Decarcerate Sacramento Celebrates Victory Over Stalled Jail Expansion

“People cannot get well in a cell,” social worker Robyn Ayres told Sacramento County Supervisors. She was the first of more than 40 speakers who urged cancellation of a plan to expand Rio Cosumnes Correctional Center. Photo by Edgar Sanchez


Criminal justice reform activists won a huge victory this month, when Sacramento County Supervisors walked away from an $89 million plan to expand Rio Cosumnes Correctional Center (RCCC) in Elk Grove.

Opposition to the plan was led by Decarcerate Sacramento (DS), a grassroots group born in early July as a response to the Sacramento County Board of Supervisors’ April 23 decision to start accepting construction bids for the project.

Moving quickly, DS members first appeared before the board on July 16, with a warning: Expanding RCCC would aggravate the county’s addiction to incarceration, particularly of the poor and minorities.

Just as quickly, DS evolved into a coalition of private citizens and nonprofits, including Sacramento Area Congregations Together, which is supported by The California Endowment.

DS made two more presentations to the board — most recently on November 5, when the RCCC project was abandoned.

“I’m no longer willing to support this project in any form,” not even in a scaled-down version that county staff recommended at the last minute, Supervisor Don Nottoli said, thanking the DS speakers for their “compelling testimony.”

“We won because we walked in armed with information, education and data — the numbers that gave power to the conversation,” an elated Mackenzie Wilson, a DS community organizer, said afterwards.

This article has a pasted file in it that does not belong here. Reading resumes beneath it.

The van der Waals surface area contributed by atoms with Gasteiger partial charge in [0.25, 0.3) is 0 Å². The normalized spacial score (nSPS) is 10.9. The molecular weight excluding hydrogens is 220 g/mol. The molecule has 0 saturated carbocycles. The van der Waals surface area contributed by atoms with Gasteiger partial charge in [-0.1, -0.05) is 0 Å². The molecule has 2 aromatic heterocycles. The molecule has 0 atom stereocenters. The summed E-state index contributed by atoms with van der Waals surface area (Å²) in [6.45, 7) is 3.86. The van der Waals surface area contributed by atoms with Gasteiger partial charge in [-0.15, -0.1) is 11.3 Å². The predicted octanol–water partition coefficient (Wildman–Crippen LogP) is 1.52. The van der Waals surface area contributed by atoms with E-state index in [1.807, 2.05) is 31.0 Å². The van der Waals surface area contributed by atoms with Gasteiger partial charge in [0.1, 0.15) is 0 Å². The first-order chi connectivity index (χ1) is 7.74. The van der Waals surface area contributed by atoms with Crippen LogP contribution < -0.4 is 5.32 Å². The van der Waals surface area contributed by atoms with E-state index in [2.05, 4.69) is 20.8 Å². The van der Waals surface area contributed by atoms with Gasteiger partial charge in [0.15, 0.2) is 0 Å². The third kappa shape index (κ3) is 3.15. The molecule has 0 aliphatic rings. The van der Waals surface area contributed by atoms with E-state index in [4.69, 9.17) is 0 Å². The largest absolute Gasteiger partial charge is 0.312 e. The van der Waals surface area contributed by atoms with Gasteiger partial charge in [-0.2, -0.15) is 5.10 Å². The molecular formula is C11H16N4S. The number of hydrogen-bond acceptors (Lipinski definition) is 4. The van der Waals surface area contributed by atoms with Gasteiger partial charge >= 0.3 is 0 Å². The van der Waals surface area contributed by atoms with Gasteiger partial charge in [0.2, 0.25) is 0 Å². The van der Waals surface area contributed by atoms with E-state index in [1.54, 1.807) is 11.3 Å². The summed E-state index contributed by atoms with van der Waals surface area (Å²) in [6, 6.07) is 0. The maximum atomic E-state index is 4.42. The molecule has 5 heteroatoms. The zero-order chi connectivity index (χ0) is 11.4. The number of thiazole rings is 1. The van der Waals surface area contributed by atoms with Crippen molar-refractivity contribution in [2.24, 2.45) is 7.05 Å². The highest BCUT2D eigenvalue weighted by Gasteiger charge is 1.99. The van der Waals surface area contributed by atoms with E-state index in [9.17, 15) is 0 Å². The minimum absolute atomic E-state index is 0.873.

She was referring to several carceral studies that DS cited to help prove that the expansion plan was ill-conceived and too costly.

“We need to develop a plan to significantly reduce our jail population.”

Robyn Ayres
Social Worker, Decarcerate Sacramento

DS immediately said it “looks forward” to working with the county toward a comprehensive plan to reduce its jail population and ensure investment in community programs that prevent incarceration.

RCCC, built in the 1960s and run by the Sacramento County Sheriff’s Department, is the main custody facility for county inmates. It houses about 1,750 men and women, many of whom await trail.

The $89 million plan was developed by the Sheriff’s Department without community input. The plan called for several new buildings next to RCCC that, among other things, would support medical/mental health programs that jailers said would improve inmate services.

DS maintained that jails are the wrong settings for mental health programs.
Forty two expansion opponents addressed the board on November 5, starting with Robyn Ayres, a social worker from Citrus Heights.

Rather than expand RCCC, “We need to develop a plan to significantly reduce our jail population,” Ayres, a DS member, told the board. “The plan should include community mental health… and a plan that keeps people in their home, keeping jobs and housing and families together.”

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